Setting environment variables

Creating a system-data/etc/environment file in the image got the job done just fine.

Auto-connection of interfaces

This was a relatively tough one; while there is concept for how this would be done, it’s not clear to me what the current stage of implementation is (Interface connection from gadget in firstboot). In the end I did something pretty ugly, which was to create a systemd service file that stipulates the execution of commands along the lines of /usr/bin/snap connect [<snap>:<plug>] [<snap>:<slot>], and activate it (i.e. create symlink to it under system-data/etc/systemd/system/ on the image).

If anyone has any suggestions as to how to do this in a less ugly way, I’d love to hear them.

Bonus: display a message on boot screen

That doesn’t quite seem to do it. On my system I just get /etc/issue followed by a plain login prompt:

My plain boot screen

Of course MOTD is displayed once I log in, but what I’d like to do is have the output of a particular bash script be shown on the bootup screen already. Something more like what is shown on boot once console-conf is complete

Boot screen after SSO authentication

…but with content that I define. Is this achievable? Am I missing something with respect to MOTD?

1 Like

sorry for the late reply (i’m travelling a lot atm) … did you consider taking a look at the source of subiquity (the source name of “console-conf”) i think the latter bit is shipped from there …

This script was recommended to me for core image setup.

I was not able to get the auto import to work as the script does. The user did not exist on boot even though I had a user assertion in the same location. But with the user-assertion already existing on the device is was possible to run a snap ack on the user assertion then snap create-user --known --force-managed --sudoer in a system service that runs on first boot creating the user.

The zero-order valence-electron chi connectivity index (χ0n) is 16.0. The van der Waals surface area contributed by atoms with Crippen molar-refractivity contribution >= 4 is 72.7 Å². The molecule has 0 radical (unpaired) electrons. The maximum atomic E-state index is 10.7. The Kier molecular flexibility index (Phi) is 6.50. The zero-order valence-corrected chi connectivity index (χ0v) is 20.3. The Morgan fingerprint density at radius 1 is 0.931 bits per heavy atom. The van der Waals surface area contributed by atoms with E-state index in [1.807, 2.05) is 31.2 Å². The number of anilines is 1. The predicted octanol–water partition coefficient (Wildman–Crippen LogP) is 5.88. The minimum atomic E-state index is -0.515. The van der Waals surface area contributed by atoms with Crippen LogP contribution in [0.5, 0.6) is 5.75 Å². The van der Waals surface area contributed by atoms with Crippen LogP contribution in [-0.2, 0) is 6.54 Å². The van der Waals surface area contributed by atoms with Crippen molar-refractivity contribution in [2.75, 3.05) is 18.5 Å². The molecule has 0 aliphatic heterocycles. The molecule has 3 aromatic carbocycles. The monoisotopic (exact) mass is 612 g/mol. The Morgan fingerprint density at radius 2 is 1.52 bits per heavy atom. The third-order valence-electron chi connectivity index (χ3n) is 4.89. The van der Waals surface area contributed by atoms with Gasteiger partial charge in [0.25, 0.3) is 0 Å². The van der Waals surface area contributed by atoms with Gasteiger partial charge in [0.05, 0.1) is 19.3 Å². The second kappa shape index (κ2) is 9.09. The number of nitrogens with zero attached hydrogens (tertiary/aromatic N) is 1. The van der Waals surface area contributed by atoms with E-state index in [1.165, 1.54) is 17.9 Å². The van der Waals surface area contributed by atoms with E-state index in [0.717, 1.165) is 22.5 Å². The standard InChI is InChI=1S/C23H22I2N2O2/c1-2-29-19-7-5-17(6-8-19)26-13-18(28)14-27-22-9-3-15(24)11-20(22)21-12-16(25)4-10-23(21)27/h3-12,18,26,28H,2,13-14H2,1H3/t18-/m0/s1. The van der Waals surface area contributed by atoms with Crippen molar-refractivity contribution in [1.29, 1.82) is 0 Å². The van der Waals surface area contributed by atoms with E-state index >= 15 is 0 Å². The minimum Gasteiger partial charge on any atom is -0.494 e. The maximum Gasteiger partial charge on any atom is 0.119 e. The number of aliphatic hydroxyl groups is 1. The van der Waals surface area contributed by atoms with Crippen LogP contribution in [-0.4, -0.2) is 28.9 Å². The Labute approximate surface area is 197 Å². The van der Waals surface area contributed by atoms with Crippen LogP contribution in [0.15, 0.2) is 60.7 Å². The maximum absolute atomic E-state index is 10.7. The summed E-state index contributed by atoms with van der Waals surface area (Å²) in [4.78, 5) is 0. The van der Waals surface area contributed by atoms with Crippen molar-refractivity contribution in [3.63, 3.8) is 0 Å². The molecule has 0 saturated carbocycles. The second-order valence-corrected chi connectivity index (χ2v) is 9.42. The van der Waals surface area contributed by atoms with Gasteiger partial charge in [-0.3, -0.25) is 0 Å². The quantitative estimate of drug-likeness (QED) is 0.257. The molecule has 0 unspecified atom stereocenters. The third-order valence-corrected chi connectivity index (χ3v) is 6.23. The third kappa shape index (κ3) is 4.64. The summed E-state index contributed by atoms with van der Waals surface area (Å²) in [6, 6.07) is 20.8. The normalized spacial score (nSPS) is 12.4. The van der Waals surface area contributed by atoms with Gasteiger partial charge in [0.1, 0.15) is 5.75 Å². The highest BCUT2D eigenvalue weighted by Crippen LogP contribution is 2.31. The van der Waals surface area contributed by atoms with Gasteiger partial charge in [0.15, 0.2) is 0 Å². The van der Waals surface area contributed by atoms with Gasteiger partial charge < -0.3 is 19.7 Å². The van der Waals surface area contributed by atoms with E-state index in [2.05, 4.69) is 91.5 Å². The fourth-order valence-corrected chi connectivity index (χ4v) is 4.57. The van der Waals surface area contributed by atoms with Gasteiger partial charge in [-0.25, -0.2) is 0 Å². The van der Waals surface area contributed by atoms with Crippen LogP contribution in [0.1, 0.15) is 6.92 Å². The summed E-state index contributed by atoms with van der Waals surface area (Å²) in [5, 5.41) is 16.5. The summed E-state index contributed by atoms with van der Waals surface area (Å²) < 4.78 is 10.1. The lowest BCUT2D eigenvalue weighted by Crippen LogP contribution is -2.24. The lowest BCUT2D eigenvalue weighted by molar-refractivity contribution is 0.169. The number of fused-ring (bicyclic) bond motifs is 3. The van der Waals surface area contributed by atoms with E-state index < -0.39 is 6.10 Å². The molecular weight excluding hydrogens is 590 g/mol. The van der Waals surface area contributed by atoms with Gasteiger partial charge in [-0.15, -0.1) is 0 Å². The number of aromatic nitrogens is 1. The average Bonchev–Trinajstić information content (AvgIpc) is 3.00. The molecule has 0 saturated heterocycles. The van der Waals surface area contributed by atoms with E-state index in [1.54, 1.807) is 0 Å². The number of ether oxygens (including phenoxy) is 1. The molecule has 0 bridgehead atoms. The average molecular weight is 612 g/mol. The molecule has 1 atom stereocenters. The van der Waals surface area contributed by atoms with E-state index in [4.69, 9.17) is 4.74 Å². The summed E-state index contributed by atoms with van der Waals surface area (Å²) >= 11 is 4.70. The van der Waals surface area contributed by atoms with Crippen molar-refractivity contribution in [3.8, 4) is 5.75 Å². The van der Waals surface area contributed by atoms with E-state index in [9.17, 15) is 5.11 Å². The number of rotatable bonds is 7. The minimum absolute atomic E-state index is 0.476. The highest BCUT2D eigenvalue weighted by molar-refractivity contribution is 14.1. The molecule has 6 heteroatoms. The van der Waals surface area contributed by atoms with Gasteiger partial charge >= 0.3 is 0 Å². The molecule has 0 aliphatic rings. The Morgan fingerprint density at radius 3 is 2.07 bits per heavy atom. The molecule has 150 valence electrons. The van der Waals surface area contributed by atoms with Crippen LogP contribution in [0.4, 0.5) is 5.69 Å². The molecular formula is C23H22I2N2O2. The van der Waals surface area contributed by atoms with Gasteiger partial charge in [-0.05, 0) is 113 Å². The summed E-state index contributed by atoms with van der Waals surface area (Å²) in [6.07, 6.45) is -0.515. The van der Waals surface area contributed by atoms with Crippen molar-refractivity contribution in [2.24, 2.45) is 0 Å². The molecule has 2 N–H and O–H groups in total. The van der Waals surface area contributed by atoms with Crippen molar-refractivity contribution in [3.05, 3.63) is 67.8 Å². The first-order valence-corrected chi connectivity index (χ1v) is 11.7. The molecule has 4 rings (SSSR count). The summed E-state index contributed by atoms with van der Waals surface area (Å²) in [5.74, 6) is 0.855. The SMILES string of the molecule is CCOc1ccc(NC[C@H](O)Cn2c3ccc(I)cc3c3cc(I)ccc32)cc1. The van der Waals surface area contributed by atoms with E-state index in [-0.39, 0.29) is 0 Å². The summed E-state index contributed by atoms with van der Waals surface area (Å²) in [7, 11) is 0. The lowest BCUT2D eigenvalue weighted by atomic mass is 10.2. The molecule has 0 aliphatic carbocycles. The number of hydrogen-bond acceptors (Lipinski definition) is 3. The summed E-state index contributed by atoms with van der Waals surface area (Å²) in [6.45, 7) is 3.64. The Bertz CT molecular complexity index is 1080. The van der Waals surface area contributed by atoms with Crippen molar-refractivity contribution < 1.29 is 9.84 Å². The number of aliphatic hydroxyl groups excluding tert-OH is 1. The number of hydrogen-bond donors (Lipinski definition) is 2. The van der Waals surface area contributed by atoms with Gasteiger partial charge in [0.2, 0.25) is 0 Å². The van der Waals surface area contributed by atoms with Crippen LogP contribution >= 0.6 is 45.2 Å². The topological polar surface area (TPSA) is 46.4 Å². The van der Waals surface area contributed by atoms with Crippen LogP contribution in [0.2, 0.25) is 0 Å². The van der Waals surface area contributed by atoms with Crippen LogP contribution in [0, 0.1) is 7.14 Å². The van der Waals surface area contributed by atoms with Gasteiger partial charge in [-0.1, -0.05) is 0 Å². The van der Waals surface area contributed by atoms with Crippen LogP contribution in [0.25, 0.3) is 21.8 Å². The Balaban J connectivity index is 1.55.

This is definitely the most wrong thing you can do … injecting random stuff into the writable partition will eventually bite you back (how would you update this in case you discover any bug in the injected files). If you actually use something like this you should at least make sure to ship the payload data in a snap and simply have a script that copies the snap content in place instead (so a snap update and a subsequent run of the copy script could save your butt when there is any issue with the scripts or files you ship)

1 Like

That is how > 90% of anything like this is handled. But it doesn’t solve every solution. I’m only using things like this for first time config which is what this question is about. I would recommend the same copying payload data from a snap in most cases. The only thing I place in the writable partition are things that are first run, one time configs that is they needed updated I would generate a new core image.